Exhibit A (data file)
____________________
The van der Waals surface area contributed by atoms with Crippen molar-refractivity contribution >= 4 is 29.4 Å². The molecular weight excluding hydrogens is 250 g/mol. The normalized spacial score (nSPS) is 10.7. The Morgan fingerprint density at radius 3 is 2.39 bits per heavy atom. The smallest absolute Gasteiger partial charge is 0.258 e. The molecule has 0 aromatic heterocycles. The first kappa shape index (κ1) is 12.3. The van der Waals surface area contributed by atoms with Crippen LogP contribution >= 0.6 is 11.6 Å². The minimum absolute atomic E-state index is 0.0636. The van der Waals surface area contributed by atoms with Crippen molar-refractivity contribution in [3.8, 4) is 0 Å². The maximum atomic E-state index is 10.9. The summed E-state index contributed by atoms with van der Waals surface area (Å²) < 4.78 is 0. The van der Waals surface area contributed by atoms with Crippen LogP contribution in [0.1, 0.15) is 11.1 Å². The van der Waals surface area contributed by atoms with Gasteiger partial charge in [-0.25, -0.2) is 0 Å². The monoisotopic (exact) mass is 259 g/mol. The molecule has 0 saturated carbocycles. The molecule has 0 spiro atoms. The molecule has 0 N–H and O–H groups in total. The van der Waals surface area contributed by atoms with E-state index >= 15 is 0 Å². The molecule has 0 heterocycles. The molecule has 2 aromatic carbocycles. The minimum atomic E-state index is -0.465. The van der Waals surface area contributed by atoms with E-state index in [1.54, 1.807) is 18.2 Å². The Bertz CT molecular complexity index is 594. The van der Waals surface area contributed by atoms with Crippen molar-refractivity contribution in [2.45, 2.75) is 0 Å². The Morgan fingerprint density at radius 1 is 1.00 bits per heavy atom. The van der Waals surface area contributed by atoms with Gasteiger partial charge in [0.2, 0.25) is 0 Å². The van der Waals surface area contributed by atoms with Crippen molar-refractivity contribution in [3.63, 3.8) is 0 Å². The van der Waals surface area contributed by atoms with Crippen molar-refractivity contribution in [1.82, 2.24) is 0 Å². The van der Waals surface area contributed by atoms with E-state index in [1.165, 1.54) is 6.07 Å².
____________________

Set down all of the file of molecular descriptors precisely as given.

The van der Waals surface area contributed by atoms with Crippen molar-refractivity contribution >= 4 is 29.4 Å². The molecular weight excluding hydrogens is 250 g/mol. The normalized spacial score (nSPS) is 10.7. The Morgan fingerprint density at radius 3 is 2.39 bits per heavy atom. The smallest absolute Gasteiger partial charge is 0.258 e. The molecule has 0 aromatic heterocycles. The first kappa shape index (κ1) is 12.3. The van der Waals surface area contributed by atoms with Crippen LogP contribution >= 0.6 is 11.6 Å². The minimum absolute atomic E-state index is 0.0636. The van der Waals surface area contributed by atoms with Crippen molar-refractivity contribution in [3.8, 4) is 0 Å². The maximum atomic E-state index is 10.9. The summed E-state index contributed by atoms with van der Waals surface area (Å²) < 4.78 is 0. The van der Waals surface area contributed by atoms with Crippen LogP contribution in [0.1, 0.15) is 11.1 Å². The van der Waals surface area contributed by atoms with Gasteiger partial charge in [-0.25, -0.2) is 0 Å². The monoisotopic (exact) mass is 259 g/mol. The molecule has 0 saturated carbocycles. The molecule has 0 spiro atoms. The molecule has 0 N–H and O–H groups in total. The van der Waals surface area contributed by atoms with E-state index >= 15 is 0 Å². The molecule has 0 heterocycles. The molecule has 2 aromatic carbocycles. The minimum atomic E-state index is -0.465. The van der Waals surface area contributed by atoms with E-state index in [1.54, 1.807) is 18.2 Å². The Bertz CT molecular complexity index is 594. The van der Waals surface area contributed by atoms with Crippen molar-refractivity contribution in [2.45, 2.75) is 0 Å². The Morgan fingerprint density at radius 1 is 1.00 bits per heavy atom. The van der Waals surface area contributed by atoms with Gasteiger partial charge in [0.2, 0.25) is 0 Å². The van der Waals surface area contributed by atoms with Crippen molar-refractivity contribution in [3.63, 3.8) is 0 Å². The van der Waals surface area contributed by atoms with Crippen molar-refractivity contribution in [1.82, 2.24) is 0 Å². The van der Waals surface area contributed by atoms with E-state index in [1.165, 1.54) is 6.07 Å².